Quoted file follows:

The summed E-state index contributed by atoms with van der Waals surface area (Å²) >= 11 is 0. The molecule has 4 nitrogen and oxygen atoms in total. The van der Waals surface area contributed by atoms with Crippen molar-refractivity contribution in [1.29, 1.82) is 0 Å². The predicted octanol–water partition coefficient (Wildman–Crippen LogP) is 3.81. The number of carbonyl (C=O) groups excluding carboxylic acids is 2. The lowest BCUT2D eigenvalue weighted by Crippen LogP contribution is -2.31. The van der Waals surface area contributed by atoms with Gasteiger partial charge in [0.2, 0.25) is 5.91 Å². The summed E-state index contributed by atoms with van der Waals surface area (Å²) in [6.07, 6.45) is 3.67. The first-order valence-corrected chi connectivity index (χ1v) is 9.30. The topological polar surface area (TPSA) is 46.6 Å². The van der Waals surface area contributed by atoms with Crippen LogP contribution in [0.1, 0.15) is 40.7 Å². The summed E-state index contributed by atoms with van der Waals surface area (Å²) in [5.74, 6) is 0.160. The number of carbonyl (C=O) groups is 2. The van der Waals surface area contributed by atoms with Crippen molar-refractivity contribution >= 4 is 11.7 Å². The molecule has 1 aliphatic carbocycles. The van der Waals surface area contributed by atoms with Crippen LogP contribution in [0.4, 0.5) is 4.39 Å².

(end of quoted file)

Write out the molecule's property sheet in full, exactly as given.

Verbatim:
The summed E-state index contributed by atoms with van der Waals surface area (Å²) >= 11 is 0. The molecule has 4 nitrogen and oxygen atoms in total. The van der Waals surface area contributed by atoms with Crippen molar-refractivity contribution in [1.29, 1.82) is 0 Å². The predicted octanol–water partition coefficient (Wildman–Crippen LogP) is 3.81. The number of carbonyl (C=O) groups excluding carboxylic acids is 2. The lowest BCUT2D eigenvalue weighted by Crippen LogP contribution is -2.31. The van der Waals surface area contributed by atoms with Gasteiger partial charge in [0.2, 0.25) is 5.91 Å². The summed E-state index contributed by atoms with van der Waals surface area (Å²) in [6.07, 6.45) is 3.67. The first-order valence-corrected chi connectivity index (χ1v) is 9.30. The topological polar surface area (TPSA) is 46.6 Å². The van der Waals surface area contributed by atoms with Crippen LogP contribution in [0.1, 0.15) is 40.7 Å². The summed E-state index contributed by atoms with van der Waals surface area (Å²) in [5.74, 6) is 0.160. The number of carbonyl (C=O) groups is 2. The van der Waals surface area contributed by atoms with Crippen molar-refractivity contribution >= 4 is 11.7 Å². The molecule has 1 aliphatic carbocycles. The van der Waals surface area contributed by atoms with Crippen LogP contribution in [0.4, 0.5) is 4.39 Å².